Samsung Galaxy S5. It's here. And it's about as safe as it gets.
It's here. And it's about as safe as it gets. Samsung Mobile Chief J.K. Shin unveils the Galaxy S5 smartphone.
Samsung Galaxy S5. It’s here. And it’s about as safe as it gets.

Samsung took the wraps off its flagship phone today at the Mobile World Conference in Barcelona. The Galaxy S5 (no surprise in the naming, why mess with a good thing?!) features mostly what we were expecting. It’s faster, features a slightly larger display, water resistant design, and  the same old capacitive buttons we’re accustomed to seeing on many Android handsets.

My early verdict: evolutionary.

And one particularly annoying design decision. More on that in a sec.

Nothing here with the new S5 screams wowza. There are no quantum steps. Nor does there appear to be any radical shift in thinking regarding smartphone design, something we might expect to happen given the hype surrounding wearable tech like Google Glass and smartwatches such as the Galaxy Gear (a refresh was also announced at MWC).



5.1″ 1080p AMOLED display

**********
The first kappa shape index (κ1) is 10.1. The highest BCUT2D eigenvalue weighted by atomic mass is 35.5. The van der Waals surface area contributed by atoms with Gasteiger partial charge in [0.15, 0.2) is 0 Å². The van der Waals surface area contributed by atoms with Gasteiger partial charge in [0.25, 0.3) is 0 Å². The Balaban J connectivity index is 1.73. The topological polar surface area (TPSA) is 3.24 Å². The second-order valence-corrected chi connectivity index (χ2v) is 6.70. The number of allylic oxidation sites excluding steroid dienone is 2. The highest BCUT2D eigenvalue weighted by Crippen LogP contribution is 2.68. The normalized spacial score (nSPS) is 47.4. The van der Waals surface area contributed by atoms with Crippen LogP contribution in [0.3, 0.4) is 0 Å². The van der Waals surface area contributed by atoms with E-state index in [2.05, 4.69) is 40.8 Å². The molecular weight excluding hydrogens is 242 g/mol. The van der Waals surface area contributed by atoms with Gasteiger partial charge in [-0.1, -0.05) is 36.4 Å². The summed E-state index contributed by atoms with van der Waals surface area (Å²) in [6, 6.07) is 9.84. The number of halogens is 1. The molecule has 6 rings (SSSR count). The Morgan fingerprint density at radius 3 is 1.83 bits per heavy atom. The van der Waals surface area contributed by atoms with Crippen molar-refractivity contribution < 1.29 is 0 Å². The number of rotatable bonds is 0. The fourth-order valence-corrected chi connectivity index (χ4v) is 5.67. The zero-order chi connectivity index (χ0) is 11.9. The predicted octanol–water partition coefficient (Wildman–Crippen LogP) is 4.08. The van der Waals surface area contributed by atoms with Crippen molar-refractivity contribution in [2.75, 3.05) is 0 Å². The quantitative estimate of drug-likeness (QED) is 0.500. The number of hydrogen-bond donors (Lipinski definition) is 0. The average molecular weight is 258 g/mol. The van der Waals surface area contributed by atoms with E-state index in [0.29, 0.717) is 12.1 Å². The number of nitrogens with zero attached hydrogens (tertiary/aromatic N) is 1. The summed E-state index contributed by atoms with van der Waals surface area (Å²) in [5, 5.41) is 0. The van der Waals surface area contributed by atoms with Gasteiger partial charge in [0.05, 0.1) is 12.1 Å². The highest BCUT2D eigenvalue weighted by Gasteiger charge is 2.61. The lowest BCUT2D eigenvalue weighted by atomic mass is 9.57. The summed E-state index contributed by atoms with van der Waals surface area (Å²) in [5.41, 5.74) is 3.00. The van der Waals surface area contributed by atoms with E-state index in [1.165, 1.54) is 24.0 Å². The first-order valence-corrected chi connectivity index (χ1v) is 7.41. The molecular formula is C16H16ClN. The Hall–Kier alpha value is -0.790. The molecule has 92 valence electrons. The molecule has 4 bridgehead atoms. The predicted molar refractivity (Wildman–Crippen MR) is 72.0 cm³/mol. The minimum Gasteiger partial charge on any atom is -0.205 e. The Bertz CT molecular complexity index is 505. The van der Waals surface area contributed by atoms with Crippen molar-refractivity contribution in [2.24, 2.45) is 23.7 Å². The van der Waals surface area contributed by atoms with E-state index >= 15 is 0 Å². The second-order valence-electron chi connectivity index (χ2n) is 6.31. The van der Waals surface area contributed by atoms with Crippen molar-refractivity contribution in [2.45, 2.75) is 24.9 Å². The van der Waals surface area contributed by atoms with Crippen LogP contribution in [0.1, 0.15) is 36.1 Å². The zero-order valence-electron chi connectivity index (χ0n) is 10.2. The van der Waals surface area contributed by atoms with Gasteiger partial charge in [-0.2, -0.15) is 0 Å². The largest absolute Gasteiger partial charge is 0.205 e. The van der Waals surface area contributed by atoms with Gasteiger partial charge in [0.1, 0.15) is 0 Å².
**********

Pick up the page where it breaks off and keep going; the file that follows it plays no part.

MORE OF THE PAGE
2.5GHz quad-core processor


16MP camera with 4K video

Android 4.4.2 KitKat

USB 3.0 charging port

Plastic casing is similar to S4, though less glossy (thankfully)

IP76-rated water resistance (good for up to 30 minutes in 3 feet of water)

Integrated fingerprint scanner (home key)

Four colors: black, white, blue and gold

The S5 will be available in April. Pricing hasn’t been announced. But a fair guess would be $199 on contract, and $599 unlocked. Or somewhere thereabouts.

In addition to the S5, the new Galaxy Gear 2, and Gear Fit are all headed to AT&T, and were shown during the ‘Unpacked’ press event. The Gear 2 looks much improved, though I agree with Clinton Stark who says Google Now could be the killer smartwatch app.

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All told I’m slightly underwhelmed with what Samsung has done here. Then again, I don’t really blame them. This is the safe play. Don’t rock the boat, must be the thinking. Given the sales success of the S4 (and the S3 before that) it’s hard to find fault in a strategy that favors incremental improvements over moon shots.

I have to say, though: Why on earth is the back button still on the right side? Should that not be on the left side?! Metaphorically back is to the left. If we go back a page in a book we flip from the left. If we swipe “back” a photo on an iPad we swipe from the left. I just don’t understand why the usability team at Samsung insists on putting the back button on the intuitively wrong side of the device. And it drives me nuts.

To these eyes, HTC easily retains the design crown. Apple might have a stunner later this year if it does, as many are reporting, do away completely with the bezel (about time no?). By the time Q4 rolls around, though, I’m guessing the Galaxy S5 is going to be looking a little long in the tooth. If I were Apple I wouldn’t be worrying too much at this point.